Finding Ways to Overcome Being Shortchanged in the Lottery of Life

By Richard Cirulli
Richard Cirulli
Richard Cirulli

It is fair to say that life is a lottery, with our birth being the first drawing, rendering us little choice of our looks, intelligence, social status and health. 

These are only the visible sides of our life lottery, and not easy to disguise. In essence, we grow into our likeness.

This drawing picks our psychological and mental well-being that are easier to disguise and deny to a degree, since most of our thoughts and emotions are not transparent and well-guarded. Though it’s our character, we are free to forge in the hope of being better people.

Although science has advanced health care to the point of reducing morbidity, extending life spans and offering many cosmetic procedures to help minimize some of the results of a bad draw, our frail human condition, along with our emotions that follow us like a shadow, oftentimes is a cause of many of our problems that filter into society. Our personal psychology when interacting with society becomes a community’s sociology.

There is a school of thought that supports the view that philosophy is one of the medicines of the soul, along with psychology and psychoanalysis. My tongue-in-cheek approach to my articles is grounded in the belief humor has a healing power and can also be applied to learning as well.

To find true happiness and peace, we need to transmute our existence into essence. This may be more difficult in our stressed-filled and consumer lifestyles. To achieve this, we may need to take a closer look as to what we choose to pull off from the rack of life to secure our true happiness, and not a perplexing surrogate desire. Maybe we should approach finding our essence of life by finding harmony in the analogy of opposites. 

Let’s take good, old Quasimodo from “The Hunchback of Notre Dame.” Unfortunately for Quasimodo, he did not do well with life’s first draw. Old Quasi (as known by his fiends) was given the nom de plume as the ugliest person in Paris, unlike the lottery winner, Narcissus, of Greek mythology fame.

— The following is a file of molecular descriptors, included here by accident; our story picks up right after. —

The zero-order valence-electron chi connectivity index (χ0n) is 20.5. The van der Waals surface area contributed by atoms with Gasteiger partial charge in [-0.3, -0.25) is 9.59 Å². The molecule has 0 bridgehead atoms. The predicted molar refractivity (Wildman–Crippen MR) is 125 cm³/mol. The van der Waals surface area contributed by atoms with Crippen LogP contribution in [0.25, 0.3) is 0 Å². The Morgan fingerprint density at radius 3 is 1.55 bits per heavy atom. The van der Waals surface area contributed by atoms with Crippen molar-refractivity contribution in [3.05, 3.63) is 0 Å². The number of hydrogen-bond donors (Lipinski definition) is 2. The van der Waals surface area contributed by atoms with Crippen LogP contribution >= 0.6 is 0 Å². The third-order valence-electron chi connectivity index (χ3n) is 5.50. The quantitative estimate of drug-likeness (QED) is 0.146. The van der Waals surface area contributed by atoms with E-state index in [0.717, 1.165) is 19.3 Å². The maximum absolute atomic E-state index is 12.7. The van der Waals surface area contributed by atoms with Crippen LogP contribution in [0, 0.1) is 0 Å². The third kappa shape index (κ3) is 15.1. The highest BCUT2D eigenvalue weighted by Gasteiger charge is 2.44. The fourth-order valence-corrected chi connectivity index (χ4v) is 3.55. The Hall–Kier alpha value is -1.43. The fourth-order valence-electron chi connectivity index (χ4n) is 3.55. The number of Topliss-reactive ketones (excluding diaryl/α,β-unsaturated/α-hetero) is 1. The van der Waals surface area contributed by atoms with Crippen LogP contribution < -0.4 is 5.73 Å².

Quasi was born with red bristles for hair, a large wart on one eye, a hump between his shoulders, a protrusion from his chest and deaf from sleeping next to the bells at Notre Dame. He had to wake up every morning knowing its hump day.

True, he wasn’t born deaf, just found himself with little choices to sleep. Like many of us boomers who decided to fix ourselves in front of woofer speakers while listening to rock music.

Quasimodo is jeered with taunts and ridicule that gives the crowd a false sense of self-esteem and confidence, from a philosophical and psychological perspective. What the crowd sees in Quasimodo’s ugliness is their own narcissism. As long as Quasi is in town, no one will look at their own imperfections – also the result of their lottery draw.  

And unlike Narcissus, who won the handsome lottery, his self-obsessive nature wins him the wrath of Nemesis, the personification of righteous anger, who condemns Narcissus to love no one but himself. He dies looking at his own face in a pool of water, unable to break away from his own sight. This is some real heavy, reflective karma.

We can learn a lot about ourselves in Quasimodo’s story if we sincerely place ourselves within the context of our place in life. What the crowd seeks to obtain in jeering and mocking Quasimodo is a false escape from their own morbidity and mortality and to believe they are as beautiful as Narcissus. What Quasimodo lacks in beauty his tormentors possess in interior ugliness and cowardness. Though the crowds mock Quasimodo, in the end he is the one who saves the city from the conspiring and malicious Frollo, who has committed a number of atrocities. Quasimodo was able to build his character and boldness, to redeem the same city that mocked and tortured him. 

We should consider avoiding such metaphors as shoot for the stars, aim for the moon we so often hear as a guide for life. Rather, we should not shoot for anything that is beyond our capability, but also not to abstain from achieving goals within our capability. So, if you wish upon an evening star, wish for good eyesight complete with a good scope before you take aim and shoot. A sure miss will result in a meteor of disappointment that will come crashing down upon our unreachable dreams. 

Philosophy and the study of the classics are excellent tools that we can use to help straighten our crooked timber of humanity, as opposed of using our frail human condition as a weapon to construct stakes to impale our human advancement on. Be safe! Be well! Be happy! Be nice! Amor fati!

Dr. Richard Cirulli is a published author, playwright and retired professor. His body of works can be viewed at www.demitasseplayers.com. He looks forward to your comments, and can be reached at profcirulli@optonline.net.

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